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HHS Revision of Contraception and Abortion-Inducing Drugs Mandate Solves Little

In apparent recognition that last year’s rulemaking requiring almost all new health plans to cover contraception, sterilization, and abortion-inducing drugs is in conflict with the faith values of many Americans, the U.S. Department of Health and Human Services (HHS) recently proposed a modified “religious employer” exemption and a new “accommodation” for certain other non-profit religious organizations. Unfortunately, the slight broadening of the already very narrow exemption to “integrated auxiliaries” of churches and denominations does not help many religious organizations and individuals.  Also, the “accommodation,” which has been referred to as an “accounting gimmick” by pro-family observers, explicitly excludes for-profit organizations, including businesses like Hobby Lobby. Hobby Lobby, a chain of more than 500 arts and crafts stores in 41 states, could face federal fines of $1.3 million per day for its refusal to violate its conscience by complying with this mandate.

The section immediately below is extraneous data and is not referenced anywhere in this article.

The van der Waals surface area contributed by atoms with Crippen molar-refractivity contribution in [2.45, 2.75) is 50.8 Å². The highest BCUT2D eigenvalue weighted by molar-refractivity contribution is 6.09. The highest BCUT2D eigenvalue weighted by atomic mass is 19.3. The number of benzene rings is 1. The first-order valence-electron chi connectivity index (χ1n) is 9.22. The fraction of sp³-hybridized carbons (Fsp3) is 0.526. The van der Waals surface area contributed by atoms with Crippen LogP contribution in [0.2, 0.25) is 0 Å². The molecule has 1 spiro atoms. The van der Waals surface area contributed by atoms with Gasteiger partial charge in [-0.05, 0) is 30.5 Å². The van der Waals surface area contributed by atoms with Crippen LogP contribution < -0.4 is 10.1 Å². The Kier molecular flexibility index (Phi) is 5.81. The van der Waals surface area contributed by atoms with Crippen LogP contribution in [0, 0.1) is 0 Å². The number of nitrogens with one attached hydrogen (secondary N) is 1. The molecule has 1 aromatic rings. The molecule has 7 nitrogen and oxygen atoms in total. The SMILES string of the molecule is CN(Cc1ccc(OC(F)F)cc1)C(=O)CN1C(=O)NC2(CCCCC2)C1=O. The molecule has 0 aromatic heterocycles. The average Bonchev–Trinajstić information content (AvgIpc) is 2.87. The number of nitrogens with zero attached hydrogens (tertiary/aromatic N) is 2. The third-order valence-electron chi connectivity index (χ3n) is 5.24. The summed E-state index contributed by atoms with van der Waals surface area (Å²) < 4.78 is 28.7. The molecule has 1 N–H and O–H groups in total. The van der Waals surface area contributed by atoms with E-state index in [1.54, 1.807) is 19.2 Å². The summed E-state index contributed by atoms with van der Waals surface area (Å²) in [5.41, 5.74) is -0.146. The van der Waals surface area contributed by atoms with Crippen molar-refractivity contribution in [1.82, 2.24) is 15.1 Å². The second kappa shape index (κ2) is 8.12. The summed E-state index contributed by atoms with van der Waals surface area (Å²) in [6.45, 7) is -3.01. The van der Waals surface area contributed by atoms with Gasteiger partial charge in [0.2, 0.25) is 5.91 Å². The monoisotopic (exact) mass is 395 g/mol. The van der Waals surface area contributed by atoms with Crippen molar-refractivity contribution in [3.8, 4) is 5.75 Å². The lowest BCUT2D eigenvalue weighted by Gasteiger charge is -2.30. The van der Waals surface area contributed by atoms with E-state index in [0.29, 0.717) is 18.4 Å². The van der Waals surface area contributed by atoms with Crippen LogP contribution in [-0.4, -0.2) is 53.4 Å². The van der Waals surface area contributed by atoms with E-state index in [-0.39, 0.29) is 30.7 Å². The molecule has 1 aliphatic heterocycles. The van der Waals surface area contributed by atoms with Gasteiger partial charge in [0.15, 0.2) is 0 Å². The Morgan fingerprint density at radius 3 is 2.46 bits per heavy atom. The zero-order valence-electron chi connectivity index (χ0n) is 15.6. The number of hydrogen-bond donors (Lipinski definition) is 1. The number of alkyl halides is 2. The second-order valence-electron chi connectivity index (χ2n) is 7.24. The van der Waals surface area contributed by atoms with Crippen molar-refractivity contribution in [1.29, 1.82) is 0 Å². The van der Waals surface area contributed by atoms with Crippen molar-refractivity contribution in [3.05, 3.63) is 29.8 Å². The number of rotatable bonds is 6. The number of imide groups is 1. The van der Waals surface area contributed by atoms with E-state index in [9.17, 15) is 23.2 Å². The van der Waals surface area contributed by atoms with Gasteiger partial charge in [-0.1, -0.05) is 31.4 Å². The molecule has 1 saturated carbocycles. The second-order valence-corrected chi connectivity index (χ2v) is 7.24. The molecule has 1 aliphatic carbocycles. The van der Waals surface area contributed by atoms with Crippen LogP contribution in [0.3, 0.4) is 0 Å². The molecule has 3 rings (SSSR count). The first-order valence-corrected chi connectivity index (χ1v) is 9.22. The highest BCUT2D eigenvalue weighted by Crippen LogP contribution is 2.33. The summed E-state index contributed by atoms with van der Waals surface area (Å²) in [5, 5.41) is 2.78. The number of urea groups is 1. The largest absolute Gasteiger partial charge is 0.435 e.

Last summer, when the current mandate came into effect, HHS celebrated the day as a victory for women, but noted, “The Obama administration will continue to work with all employers to give them the flexibility and resources they need to implement the health care law in a way that protects women’s health while making common-sense accommodations for values like religious liberty.” In a blog post, Amy Payne and Sarah Torre of the Heritage Foundation responded, “Religious liberty is a fundamental right guaranteed under the First Amendment of the Constitution, not a mere ‘value’ whose worth is subject to devaluation by any given Administration’s policy.”

HHS is accepting comments on its new proposal for 60 days after its official publication.

By Aaron Mercer, Vice President Government Relations

Published: February 8, 2013

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